I managed to get the old rusted duct work removed but I’m not yet done getting the cement casing cleaned up. I did get a MasterCool for free but needed to get it blowing cold air into the house. Getting this small amount of duct work made was going to be extremely expensive, one company quoted me $600 – $800.
The Lowes and Home Depot don’t carry duct work larger than 8”. Luckily I was able to find a local hardware store called Samons that carries pre-made duct work. Not being ready to permanently install the duct work… let me just say that if your a fan of duck tape, you will be a fan of my work.
I have a managed to duct tape the whole mess together and sit it on the cement hole. If there’s a strong wind it will probably blow the duct work away, If it rains It will probably fill the hole with water. For now I’m cool.
Back in October of 2007, Cool Tools recomended Melnor Quick Connects for garden hoses. The quick connects are similar to quick connects used on air tools. I am a big fan of these quick connectors and I use them on all my hoses. The only problem with the ones recommended by Cool Tools is that they are plastic.
There’s a number of problems with the plastic connectors for which I don’t recommend them. If you leave them outdoors all year round they get brittle and they don’t take a lot of abuse like when your dragging your hose across the cement. Instead I recommend the brass connectors such as the ones made by Camco.
Another issue with these things is they tend to get dirt in them and expand and contract with the weather. Sometimes you have to bang on them to get them to move again, try doing that with a plastic part.
About a year ago most house remodeling projects came to a halt. Costs got a little out of control and I ended up with some large credit card bills. I’ve eliminated those bills and am ready to start back on my projects. I didn’t waste any of that money, it was just a bit too much to spend at once. I now have this radical new idea that I will call “planning and budgeting” and I will apply it to projects going forward.
A quick recap on this project, the house was a foreclosure. Though not trashed, it was pretty dated and in need of remodeling in several places. The master bath showed signs of leakage in the shower. It’s pretty clear that it’s been going on for a while, it had leaked into the adjacent bathroom and into the master bedroom.
I was sure the bathroom wasn’t usable in it’s current condition and would need to be tore down to the studs. As I started to demolish the walls of the shower I found that it was pretty much being held together with tree roots. Roots had grown a good foot up the wall of the shower in between the tile. As the roots took hold of the tile, it probably just made the leaking worse.
This bathroom has not been used in at least 4 years. Yet as I broke up the mortar and shower pan I found the mortar was still pretty wet. There were so many roots that it smelled like a nursery. Finally, I think i have found the root cause. The drain pipe is basically floating, there’s a huge gap of missing concrete around it and I can clearly see where main roots have made their way through the floor (this isn’t the first time I’ve had issues with the cement in this house). I assume that a little water made it’s way around the drain, signaling for the roots to come through. As the roots grew threw the tile the wall leakage just got worse causing more roots to grow. At least I know I wasn’t wrong that there was no saving it.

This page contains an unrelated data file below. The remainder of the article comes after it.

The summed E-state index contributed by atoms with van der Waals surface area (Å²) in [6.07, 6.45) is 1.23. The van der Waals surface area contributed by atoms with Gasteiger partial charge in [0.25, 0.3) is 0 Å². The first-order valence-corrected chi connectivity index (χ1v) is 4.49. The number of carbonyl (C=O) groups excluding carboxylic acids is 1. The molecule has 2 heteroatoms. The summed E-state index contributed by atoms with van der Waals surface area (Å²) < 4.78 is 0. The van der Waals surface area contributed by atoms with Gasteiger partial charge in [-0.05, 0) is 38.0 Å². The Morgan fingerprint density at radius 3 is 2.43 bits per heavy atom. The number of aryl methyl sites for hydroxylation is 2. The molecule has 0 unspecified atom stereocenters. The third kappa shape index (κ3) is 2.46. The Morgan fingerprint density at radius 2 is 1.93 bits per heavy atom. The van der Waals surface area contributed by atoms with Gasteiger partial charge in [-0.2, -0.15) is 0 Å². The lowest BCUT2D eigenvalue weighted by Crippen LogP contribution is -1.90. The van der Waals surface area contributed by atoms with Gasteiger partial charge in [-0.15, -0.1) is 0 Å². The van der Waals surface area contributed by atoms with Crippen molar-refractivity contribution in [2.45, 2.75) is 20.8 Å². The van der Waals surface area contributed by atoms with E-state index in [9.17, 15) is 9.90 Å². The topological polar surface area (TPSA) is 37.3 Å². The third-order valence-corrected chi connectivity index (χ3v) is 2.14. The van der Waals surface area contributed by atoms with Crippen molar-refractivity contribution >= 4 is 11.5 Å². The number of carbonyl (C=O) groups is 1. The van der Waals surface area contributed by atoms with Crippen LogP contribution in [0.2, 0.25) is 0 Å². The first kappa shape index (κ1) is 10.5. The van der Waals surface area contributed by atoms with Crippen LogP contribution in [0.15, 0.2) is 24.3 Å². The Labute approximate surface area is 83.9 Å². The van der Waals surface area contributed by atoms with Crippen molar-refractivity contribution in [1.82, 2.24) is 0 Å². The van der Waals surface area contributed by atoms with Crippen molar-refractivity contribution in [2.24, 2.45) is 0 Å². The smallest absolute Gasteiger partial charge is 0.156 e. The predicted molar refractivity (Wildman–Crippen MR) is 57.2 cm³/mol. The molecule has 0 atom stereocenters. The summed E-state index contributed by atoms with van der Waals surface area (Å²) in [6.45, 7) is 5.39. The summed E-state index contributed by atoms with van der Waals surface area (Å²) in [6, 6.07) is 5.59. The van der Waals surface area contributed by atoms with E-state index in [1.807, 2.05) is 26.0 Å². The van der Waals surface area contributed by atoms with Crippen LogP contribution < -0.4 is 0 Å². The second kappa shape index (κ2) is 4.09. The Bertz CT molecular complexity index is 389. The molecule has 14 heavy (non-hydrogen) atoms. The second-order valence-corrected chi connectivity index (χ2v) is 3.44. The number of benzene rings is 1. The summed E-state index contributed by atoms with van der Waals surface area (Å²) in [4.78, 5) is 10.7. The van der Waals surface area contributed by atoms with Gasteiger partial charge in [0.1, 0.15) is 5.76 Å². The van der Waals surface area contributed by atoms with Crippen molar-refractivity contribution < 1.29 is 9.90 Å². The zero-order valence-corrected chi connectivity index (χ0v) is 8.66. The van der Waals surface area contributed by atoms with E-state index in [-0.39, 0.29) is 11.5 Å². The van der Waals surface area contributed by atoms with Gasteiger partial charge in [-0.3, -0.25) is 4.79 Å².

The demolition is about 99% complete. I intended to get a good amount of this bathroom completed this winter. I’ve got a basic plan put together, but that’s a post for another day.
I actually saw snow this evening at my house, though it could barely be called snow. None the less I am calling it snow. It was very very light, but they were flakes. It just left the cement a little wet. It was pretty darned cold out, about 20 degrees less than the normals for this time of year. So much for global warming.
I chose to contribute to the green house effect by running a fire in the fireplace for most of the evening.
Spring appears to be here, with summer just around the corner. Time to get the backyard ready and get grass growing. Thankfully the previous owners had grass growing and working sprinklers. What I need is a modular and scalable sprinkler system, since I plan have more than one source of water and many more things to water. I will need to dig up the current system and redo the primary control system.
The problem with New Mexico soil is it’s a layer of sand on a layer of clay. When thats been covered up with rock and plastic for many years, with no water to soften it up, you end up trying to dig through cement. The best method for digging is to dig a small hole, fill it with water, let it soak, then dig a little more out. Plus the previous owners surrounded the control valves with cement, making it even harder to get in there.
Today I managed to dig about 30 inches where the control valves are. Why they hell they are that deep I have no idea. In New Mexico you only need about 18 inches deep for the valves. It’s just insane and I’m going to have to remove some of the concrete to get to to the valves. Something I was hoping to avoid.
I also forgot to mention the other valve. Once valve controls the sprinklers and the other controls… something else. I have no idea. It goes out to the yard but there’s no other obvious sprinkler heads. All I know is it’s busted and was making a nice little spring in the yard. I managed to dig that pipe up to find a huge crack. Once I replace it I should be able to tell where it ends up.